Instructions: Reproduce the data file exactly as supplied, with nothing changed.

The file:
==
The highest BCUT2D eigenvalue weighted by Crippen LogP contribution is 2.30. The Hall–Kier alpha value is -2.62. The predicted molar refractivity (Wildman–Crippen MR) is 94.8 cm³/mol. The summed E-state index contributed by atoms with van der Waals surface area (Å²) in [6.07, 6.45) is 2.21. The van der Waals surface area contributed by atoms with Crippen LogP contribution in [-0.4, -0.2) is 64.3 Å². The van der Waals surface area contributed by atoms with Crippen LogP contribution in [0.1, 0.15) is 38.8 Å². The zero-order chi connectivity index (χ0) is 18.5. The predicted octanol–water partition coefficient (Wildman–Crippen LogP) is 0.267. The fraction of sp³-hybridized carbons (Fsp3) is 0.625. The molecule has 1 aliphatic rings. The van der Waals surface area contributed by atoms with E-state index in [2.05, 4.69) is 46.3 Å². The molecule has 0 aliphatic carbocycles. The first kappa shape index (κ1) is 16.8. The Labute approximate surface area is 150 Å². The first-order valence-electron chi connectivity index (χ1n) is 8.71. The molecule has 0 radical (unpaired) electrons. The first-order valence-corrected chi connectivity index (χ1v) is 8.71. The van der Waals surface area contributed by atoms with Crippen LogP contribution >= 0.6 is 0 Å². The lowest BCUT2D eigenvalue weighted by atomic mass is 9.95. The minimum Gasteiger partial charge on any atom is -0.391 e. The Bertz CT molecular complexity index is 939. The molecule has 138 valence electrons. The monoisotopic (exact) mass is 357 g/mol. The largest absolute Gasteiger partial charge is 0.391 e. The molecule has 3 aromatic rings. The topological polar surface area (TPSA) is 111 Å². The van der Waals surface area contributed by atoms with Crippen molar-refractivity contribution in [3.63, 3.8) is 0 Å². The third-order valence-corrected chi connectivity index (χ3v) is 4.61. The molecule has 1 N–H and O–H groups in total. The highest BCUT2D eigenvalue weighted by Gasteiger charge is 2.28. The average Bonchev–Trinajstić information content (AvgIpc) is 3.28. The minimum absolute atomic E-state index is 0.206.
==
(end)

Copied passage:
The highest BCUT2D eigenvalue weighted by Crippen LogP contribution is 2.30. The Hall–Kier alpha value is -2.62. The predicted molar refractivity (Wildman–Crippen MR) is 94.8 cm³/mol. The summed E-state index contributed by atoms with van der Waals surface area (Å²) in [6.07, 6.45) is 2.21. The van der Waals surface area contributed by atoms with Crippen LogP contribution in [-0.4, -0.2) is 64.3 Å². The van der Waals surface area contributed by atoms with Crippen LogP contribution in [0.1, 0.15) is 38.8 Å². The zero-order chi connectivity index (χ0) is 18.5. The predicted octanol–water partition coefficient (Wildman–Crippen LogP) is 0.267. The fraction of sp³-hybridized carbons (Fsp3) is 0.625. The molecule has 1 aliphatic rings. The van der Waals surface area contributed by atoms with E-state index in [2.05, 4.69) is 46.3 Å². The molecule has 0 aliphatic carbocycles. The first kappa shape index (κ1) is 16.8. The Labute approximate surface area is 150 Å². The first-order valence-electron chi connectivity index (χ1n) is 8.71. The molecule has 0 radical (unpaired) electrons. The first-order valence-corrected chi connectivity index (χ1v) is 8.71. The van der Waals surface area contributed by atoms with Crippen LogP contribution >= 0.6 is 0 Å². The lowest BCUT2D eigenvalue weighted by atomic mass is 9.95. The minimum Gasteiger partial charge on any atom is -0.391 e. The Bertz CT molecular complexity index is 939. The molecule has 138 valence electrons. The monoisotopic (exact) mass is 357 g/mol. The largest absolute Gasteiger partial charge is 0.391 e. The molecule has 3 aromatic rings. The topological polar surface area (TPSA) is 111 Å². The van der Waals surface area contributed by atoms with Crippen molar-refractivity contribution in [3.63, 3.8) is 0 Å². The third-order valence-corrected chi connectivity index (χ3v) is 4.61. The molecule has 1 N–H and O–H groups in total. The highest BCUT2D eigenvalue weighted by Gasteiger charge is 2.28. The average Bonchev–Trinajstić information content (AvgIpc) is 3.28. The minimum absolute atomic E-state index is 0.206.